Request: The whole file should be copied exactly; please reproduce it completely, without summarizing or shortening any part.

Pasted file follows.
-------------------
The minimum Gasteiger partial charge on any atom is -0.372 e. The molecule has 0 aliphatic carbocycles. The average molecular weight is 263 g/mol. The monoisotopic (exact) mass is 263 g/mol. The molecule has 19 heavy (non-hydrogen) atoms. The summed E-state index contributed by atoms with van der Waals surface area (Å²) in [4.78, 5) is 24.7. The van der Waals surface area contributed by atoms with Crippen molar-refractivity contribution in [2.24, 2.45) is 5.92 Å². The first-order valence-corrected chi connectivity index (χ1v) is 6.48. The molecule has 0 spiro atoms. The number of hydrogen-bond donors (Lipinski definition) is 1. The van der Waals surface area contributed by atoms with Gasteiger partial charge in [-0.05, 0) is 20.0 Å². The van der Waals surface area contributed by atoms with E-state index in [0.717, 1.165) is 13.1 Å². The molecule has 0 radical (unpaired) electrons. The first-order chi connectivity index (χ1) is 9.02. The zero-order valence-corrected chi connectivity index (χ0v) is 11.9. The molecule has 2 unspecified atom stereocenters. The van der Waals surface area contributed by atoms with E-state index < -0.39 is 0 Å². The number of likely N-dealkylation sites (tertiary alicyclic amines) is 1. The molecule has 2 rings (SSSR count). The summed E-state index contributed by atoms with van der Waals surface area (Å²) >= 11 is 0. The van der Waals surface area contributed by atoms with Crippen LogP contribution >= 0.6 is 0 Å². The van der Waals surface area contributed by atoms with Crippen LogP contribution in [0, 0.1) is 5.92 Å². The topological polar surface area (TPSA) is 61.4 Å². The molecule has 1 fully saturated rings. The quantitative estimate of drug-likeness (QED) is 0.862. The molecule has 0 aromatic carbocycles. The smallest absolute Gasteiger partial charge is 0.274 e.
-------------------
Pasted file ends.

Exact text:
The minimum Gasteiger partial charge on any atom is -0.372 e. The molecule has 0 aliphatic carbocycles. The average molecular weight is 263 g/mol. The monoisotopic (exact) mass is 263 g/mol. The molecule has 19 heavy (non-hydrogen) atoms. The summed E-state index contributed by atoms with van der Waals surface area (Å²) in [4.78, 5) is 24.7. The van der Waals surface area contributed by atoms with Crippen molar-refractivity contribution in [2.24, 2.45) is 5.92 Å². The first-order valence-corrected chi connectivity index (χ1v) is 6.48. The molecule has 0 spiro atoms. The number of hydrogen-bond donors (Lipinski definition) is 1. The van der Waals surface area contributed by atoms with Gasteiger partial charge in [-0.05, 0) is 20.0 Å². The van der Waals surface area contributed by atoms with E-state index in [0.717, 1.165) is 13.1 Å². The molecule has 0 radical (unpaired) electrons. The first-order chi connectivity index (χ1) is 9.02. The zero-order valence-corrected chi connectivity index (χ0v) is 11.9. The molecule has 2 unspecified atom stereocenters. The van der Waals surface area contributed by atoms with E-state index < -0.39 is 0 Å². The number of likely N-dealkylation sites (tertiary alicyclic amines) is 1. The molecule has 2 rings (SSSR count). The summed E-state index contributed by atoms with van der Waals surface area (Å²) >= 11 is 0. The van der Waals surface area contributed by atoms with Crippen LogP contribution >= 0.6 is 0 Å². The van der Waals surface area contributed by atoms with Crippen LogP contribution in [0, 0.1) is 5.92 Å². The topological polar surface area (TPSA) is 61.4 Å². The molecule has 1 fully saturated rings. The quantitative estimate of drug-likeness (QED) is 0.862. The molecule has 0 aromatic carbocycles. The smallest absolute Gasteiger partial charge is 0.274 e.